* Corresponding author.

    is dispersed throughout both viral genomes and is notsequestered in a limited number of locations; (ii) DNAsequences shared by the two genomes are arrangedcolinearly; and (iii) homology exists between the EHV-1heterogeneous region and colinear EHV-3 sequences, but nocorresponding heterogeneous banding pattern is presentwithin restriction enzyme digests of EHV-3 DNA.


    Cells and viruses. EHV-1 strain Kentucky A was grown inL-M suspension cell cultures as described elsewhere (22, 26).EHV-1 was passaged at a low multiplicity of infection (0.005PFU per cell). The virus was purified by polyethylene glycol6000 precipitation of infected cell-free supernatants, followedby several cycles of rate velocity centrifugation in dextran-10gradients (26). EHV-3 strain Kentucky (4) was grown inadherent equine transitional carcinoma cells as describedpreviously (1, 39). Equine transitional carcinoma cells wereinfected at multiplicity of infection of 0.1 PFU per cell, andnucleocapsids were isolated by the method of Atherton et al.(1).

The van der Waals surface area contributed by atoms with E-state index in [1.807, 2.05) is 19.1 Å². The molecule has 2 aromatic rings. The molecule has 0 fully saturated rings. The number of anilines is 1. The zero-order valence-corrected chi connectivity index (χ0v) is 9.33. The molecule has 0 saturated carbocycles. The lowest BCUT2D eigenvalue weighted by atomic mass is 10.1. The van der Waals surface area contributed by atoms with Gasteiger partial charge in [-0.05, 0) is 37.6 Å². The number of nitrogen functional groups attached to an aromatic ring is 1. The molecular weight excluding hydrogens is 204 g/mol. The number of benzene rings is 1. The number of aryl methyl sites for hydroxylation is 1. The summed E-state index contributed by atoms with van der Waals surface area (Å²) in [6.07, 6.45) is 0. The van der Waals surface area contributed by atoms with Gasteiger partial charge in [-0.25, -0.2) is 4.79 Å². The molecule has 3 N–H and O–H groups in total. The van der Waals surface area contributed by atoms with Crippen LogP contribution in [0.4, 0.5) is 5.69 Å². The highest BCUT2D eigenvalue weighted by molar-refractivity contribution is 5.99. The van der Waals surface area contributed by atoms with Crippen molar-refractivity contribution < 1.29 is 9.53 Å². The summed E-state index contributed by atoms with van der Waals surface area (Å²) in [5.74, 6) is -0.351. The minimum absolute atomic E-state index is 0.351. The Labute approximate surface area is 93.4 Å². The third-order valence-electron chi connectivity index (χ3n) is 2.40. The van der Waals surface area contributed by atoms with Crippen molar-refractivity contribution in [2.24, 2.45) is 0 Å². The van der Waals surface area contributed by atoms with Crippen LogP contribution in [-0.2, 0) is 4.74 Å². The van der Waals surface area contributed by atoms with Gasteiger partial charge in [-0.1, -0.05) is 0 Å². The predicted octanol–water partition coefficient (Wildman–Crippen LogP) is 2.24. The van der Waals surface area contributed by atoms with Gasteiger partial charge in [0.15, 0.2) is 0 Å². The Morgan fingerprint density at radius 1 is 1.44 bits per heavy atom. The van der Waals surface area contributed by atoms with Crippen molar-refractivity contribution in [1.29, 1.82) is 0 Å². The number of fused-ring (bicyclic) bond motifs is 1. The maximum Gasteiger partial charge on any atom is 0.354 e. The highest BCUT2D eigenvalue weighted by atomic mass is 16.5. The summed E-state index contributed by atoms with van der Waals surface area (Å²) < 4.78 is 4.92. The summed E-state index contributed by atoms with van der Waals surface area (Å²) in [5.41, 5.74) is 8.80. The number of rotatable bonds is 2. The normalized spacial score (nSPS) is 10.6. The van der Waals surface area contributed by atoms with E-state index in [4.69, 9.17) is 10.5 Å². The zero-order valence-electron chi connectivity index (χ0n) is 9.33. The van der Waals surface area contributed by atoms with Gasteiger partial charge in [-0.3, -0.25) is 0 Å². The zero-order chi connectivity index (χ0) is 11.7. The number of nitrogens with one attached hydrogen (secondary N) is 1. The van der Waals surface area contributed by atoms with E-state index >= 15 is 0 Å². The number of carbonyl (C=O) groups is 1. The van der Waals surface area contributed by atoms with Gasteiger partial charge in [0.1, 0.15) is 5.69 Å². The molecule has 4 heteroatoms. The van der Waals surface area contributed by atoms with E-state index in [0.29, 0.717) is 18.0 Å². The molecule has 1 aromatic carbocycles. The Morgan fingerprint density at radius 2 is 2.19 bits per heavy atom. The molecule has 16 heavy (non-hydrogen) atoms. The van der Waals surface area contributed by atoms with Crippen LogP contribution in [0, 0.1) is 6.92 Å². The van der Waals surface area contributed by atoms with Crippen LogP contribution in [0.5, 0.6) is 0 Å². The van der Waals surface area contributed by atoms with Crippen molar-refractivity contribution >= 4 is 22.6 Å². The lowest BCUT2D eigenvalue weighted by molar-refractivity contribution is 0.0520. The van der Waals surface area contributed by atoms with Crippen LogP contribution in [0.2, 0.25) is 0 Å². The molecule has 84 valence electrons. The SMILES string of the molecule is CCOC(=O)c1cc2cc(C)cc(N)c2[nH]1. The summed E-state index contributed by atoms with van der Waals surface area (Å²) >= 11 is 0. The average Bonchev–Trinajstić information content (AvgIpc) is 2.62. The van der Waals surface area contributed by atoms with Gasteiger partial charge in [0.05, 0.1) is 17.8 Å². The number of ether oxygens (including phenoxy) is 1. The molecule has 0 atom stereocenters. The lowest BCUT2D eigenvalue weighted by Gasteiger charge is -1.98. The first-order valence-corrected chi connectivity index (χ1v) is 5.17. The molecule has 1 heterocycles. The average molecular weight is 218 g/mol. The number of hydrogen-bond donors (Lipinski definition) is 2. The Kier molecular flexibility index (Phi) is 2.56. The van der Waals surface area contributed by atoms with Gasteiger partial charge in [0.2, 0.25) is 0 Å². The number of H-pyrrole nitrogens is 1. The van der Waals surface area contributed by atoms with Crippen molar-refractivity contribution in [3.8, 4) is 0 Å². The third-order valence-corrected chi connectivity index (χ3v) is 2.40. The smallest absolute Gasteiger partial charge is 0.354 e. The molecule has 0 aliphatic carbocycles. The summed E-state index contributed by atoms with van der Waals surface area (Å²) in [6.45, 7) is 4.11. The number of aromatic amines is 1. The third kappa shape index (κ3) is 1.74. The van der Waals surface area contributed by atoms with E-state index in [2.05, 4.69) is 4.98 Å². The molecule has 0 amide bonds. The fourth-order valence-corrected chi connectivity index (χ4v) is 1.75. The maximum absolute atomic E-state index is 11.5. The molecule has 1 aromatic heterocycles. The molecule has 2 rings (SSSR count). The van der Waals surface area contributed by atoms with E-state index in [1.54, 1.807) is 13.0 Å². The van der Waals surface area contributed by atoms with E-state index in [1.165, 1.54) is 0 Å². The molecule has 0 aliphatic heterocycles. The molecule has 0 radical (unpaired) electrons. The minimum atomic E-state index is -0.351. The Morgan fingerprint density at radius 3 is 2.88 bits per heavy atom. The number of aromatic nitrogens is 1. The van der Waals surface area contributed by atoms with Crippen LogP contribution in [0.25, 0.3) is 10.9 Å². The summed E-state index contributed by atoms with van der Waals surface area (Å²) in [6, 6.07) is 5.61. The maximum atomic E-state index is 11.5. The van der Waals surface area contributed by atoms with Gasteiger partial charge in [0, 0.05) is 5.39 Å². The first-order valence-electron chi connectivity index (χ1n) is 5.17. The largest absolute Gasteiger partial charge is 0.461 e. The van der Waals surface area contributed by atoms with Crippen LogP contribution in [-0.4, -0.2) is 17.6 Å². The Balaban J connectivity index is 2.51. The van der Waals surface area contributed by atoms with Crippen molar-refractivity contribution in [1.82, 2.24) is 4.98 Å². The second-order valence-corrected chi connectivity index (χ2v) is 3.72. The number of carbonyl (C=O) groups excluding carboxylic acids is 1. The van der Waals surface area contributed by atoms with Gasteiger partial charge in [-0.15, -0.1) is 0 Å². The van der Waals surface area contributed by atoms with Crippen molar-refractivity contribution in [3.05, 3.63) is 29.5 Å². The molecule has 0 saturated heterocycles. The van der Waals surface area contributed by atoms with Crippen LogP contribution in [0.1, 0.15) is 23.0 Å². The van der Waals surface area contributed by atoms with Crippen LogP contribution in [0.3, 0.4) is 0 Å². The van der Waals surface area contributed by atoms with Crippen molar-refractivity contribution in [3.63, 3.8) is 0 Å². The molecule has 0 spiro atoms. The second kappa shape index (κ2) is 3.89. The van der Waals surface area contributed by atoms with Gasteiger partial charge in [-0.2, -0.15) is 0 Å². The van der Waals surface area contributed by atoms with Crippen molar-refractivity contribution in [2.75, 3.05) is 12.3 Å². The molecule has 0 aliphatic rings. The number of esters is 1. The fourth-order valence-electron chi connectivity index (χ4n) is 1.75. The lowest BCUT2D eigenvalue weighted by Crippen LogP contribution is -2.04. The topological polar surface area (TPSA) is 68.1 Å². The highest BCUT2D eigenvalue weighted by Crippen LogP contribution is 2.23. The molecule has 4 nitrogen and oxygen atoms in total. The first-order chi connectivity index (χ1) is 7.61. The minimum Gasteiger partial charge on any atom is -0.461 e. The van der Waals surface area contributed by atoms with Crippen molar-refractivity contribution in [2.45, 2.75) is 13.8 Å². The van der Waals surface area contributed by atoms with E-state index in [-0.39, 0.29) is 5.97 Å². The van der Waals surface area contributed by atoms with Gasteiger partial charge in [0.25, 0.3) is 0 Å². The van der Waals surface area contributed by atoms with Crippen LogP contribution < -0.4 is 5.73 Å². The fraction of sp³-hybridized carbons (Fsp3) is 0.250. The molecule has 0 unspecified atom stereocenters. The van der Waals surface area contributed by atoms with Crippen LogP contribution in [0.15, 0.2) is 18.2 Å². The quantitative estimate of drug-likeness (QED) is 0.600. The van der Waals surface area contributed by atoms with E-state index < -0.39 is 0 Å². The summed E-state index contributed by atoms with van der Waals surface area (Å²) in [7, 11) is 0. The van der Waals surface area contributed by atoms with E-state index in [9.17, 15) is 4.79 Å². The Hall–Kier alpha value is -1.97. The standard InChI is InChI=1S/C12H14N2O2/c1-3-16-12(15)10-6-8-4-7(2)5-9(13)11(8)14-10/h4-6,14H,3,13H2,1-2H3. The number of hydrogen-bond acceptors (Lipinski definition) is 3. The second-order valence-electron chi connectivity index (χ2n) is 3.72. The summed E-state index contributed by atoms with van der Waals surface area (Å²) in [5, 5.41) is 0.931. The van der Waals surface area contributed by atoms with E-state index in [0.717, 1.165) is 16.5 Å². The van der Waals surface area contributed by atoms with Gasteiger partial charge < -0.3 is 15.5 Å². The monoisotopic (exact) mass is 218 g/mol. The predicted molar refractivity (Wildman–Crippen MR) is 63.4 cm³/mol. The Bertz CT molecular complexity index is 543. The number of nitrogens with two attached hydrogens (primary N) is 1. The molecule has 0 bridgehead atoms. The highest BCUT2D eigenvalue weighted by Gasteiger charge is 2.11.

Isolation of viral DNA. Purified EHV-1 viral particles orEHV-3 nucleocapsids were suspended in TE buffer (0.01 MTris hydrochloride, pH 7.4, 0.001 M EDTA) and treated withsodium dodecyl sulfate (final concentration, 1% [wt/vol]) andproteinase K (100 ,ug/ml) for 2 h at 37C (12). Followingincubation, the DNA was extracted once with 80% phenol inTE buffer and twice with chloroform-isoamyl alcohol (24:1,vol/vol). The DNA was precipitated by adding 2.5 volumesof 95% ethanol and 0.5 volume of 4 M sodium acetate andwas incubated at -70C for 1 h. The DNA was pelleted bycentrifugation at 31,000 x g for 30 min and was suspended in0.1x TE buffer.

    Cloning of viral DNA restriction enzyme fragments. Clon-ing of the EHV-1 genome has been described previously(32). Briefly, viral DNAs (EHV-1 or EHV-3) were digestedto completion with BamHI, HindIII, EcoRI, or XbaI andshotgun cloned into the appropriate acceptor site in pUC8,